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Spring Housing Guide

Aid scams hit students

Paying for college can be a hassle for parents and students. With tuition costs rising each year, many people are looking for ways to lower the price of education.

But there is one thing standing in their way.

Students continue to be scammed out of financial aid and scholarship money every year. Research from the Web site FinAid.org shows that students and parents get cheated out of $100 million annually.

According to Norm Bedford, Associate Director of Operations at the University’s financial aid office, information is available to diminish this total.

“That number’s way too high for the amount of educational resources available to parents and students,” Bedford said. “It indicates to me that people still aren’t doing their homework properly.”

The financial aid office offers a Web site and publication to assist with this homework. The Web site lists some popular scholarship search sites, while the publication informs students about different scholarship scams.

During a recent scam, the office sent an e-mail to the entire student body. A suspect was impersonating someone from the United States Department of Education and bilking money out of students nationwide.

According to Craig Cornell, director of the Student Financial Aid Office, this e-mail was sent out before University students could fall into the scam.

“We just wanted to get the information out to make people wary of it,” Cornell said.

The office’s diligence in dealing with scams has apparently paid off. According to reports from the Campus Security Department, no University students have been scammed in the past five years.

Several websites also offer students advice on how to avoid these scams. The Higher Information Education Center’s Web site offers students information on several financial aid scams, a page for frequently-asked questions and a link to free scholarship searches.

The site also has a link to the Federal Trade Commission’s Web site, which gives students telltale lines scammers may use.

A 2003 Financial Aid Update from eStudentLoan and the Financial Aid Resource Center gave students the following advice on avoiding scams: Don’t pay an application fee for a scholarship; don’t trust promises that seem too good to be true; don’t give a service or provider financial information to “hold” a scholarship for you; don’t believe a scholarship service will do all the work for you; there is no such thing as “easy” scholarship money; don’t buy into the claim that “millions of dollars in scholarship funds go unclaimed each year” and don’t buy into outrageous claims.

For Bedford, these are common sense steps that must be followed up on accurately.

“My only advice would be that donors of scholarships, they want you to have the money based on your own merits,” Bedford said. “I would give them a second look to make sure it’s truly legit.”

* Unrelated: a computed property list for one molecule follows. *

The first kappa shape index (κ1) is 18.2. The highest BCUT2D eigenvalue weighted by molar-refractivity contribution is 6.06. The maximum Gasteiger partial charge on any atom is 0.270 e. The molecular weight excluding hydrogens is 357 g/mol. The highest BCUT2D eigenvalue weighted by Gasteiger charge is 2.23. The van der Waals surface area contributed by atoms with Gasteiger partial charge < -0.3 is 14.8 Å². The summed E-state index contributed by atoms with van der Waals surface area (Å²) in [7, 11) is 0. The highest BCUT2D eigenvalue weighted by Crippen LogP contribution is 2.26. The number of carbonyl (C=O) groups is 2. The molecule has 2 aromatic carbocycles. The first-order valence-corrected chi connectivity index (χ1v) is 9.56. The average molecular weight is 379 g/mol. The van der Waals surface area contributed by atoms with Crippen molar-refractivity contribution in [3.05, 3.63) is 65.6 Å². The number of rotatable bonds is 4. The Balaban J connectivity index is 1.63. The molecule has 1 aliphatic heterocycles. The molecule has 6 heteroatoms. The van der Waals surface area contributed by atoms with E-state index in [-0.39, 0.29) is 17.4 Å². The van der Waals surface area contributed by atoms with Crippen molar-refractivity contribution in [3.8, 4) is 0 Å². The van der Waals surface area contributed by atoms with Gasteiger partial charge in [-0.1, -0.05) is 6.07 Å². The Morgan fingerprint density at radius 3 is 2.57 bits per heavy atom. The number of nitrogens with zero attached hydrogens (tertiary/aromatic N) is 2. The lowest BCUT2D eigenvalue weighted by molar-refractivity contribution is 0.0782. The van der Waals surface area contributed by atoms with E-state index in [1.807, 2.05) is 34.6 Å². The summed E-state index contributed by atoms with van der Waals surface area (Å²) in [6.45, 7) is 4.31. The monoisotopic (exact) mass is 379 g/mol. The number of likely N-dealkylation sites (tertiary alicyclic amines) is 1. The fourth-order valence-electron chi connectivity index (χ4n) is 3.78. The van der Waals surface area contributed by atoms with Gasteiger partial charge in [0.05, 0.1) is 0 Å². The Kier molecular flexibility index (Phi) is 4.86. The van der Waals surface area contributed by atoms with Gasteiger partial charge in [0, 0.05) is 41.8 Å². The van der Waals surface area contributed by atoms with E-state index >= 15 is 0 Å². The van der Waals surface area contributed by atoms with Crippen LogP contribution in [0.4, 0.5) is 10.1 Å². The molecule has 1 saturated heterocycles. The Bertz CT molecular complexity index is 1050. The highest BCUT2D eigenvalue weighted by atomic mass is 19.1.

Second-guessing a scholarship company may save students lots of trouble. Students can contact the Fraud Information Center, Federal Trade Commission, Better Business Bureau or their state’s Attorney General to investigate a company. Another option is to speak with their financial aid office regarding the company.

Students may also investigate non-profit organizations offering scholarships. Just because an organization is non-profit does not mean it is not a scam–it just means the organization lacks shareholders and retains all its profits. These organizations must register with the State Attorney General’s Office or the Office of the Secretary of State. Many states have laws that prohibit companies from using a name that indicates they are a government agency, foundation or public benefit corporation.

If a scholarship or financial aid company gives its telephone number, students may call it to obtain more information. According to the Finaid.org website, these companies may reveal things about themselves if students tactfully ask certain questions.

Local financial aid officials offered students more advice. Lisa Hasselschwert, Senior Associate Director of Financial Aid at the University of Toledo, said she believes students should find out how much work the company plans to do for them.

“I guess one question would be, ‘Are you going to assist me in completing the FAFSA?’,” Hasselschwert said. “Any organization who’d say they would do that for a fee, I wouldn’t give the time of day to.”

Hasselschwert also said genuine companies should not complete all the work for students.

“If all they’re going to do is sit down and complete your FAFSA, that’s a red flag,” she said. “That’s too good to be true.”

Cornell reiterated the belief that calling these companies is important.

“I think just calling back is step number one,” Cornell said. “Just verify that they’re a real company.”

It is recommended that students who are scammed report it to the police. The attorney general could get involved with further action.

Although there are several defense mechanisms if a scam occurs, Judy Gardner, Vice President for Enrollment Services at Tiffin University, believes the first step is giving good advice.

“We can report them to the attorney general, but I think the family would have to agree to that too if they thought they were scammed,” Gardner said. “I think the best thing to do is keep our students and families advised.”

For more information on scholarship and financial aid scams from the Higher Information Education Center and the Federal Trade Commission, students may visit http://www.heic.org and http://www.ftc.gov.

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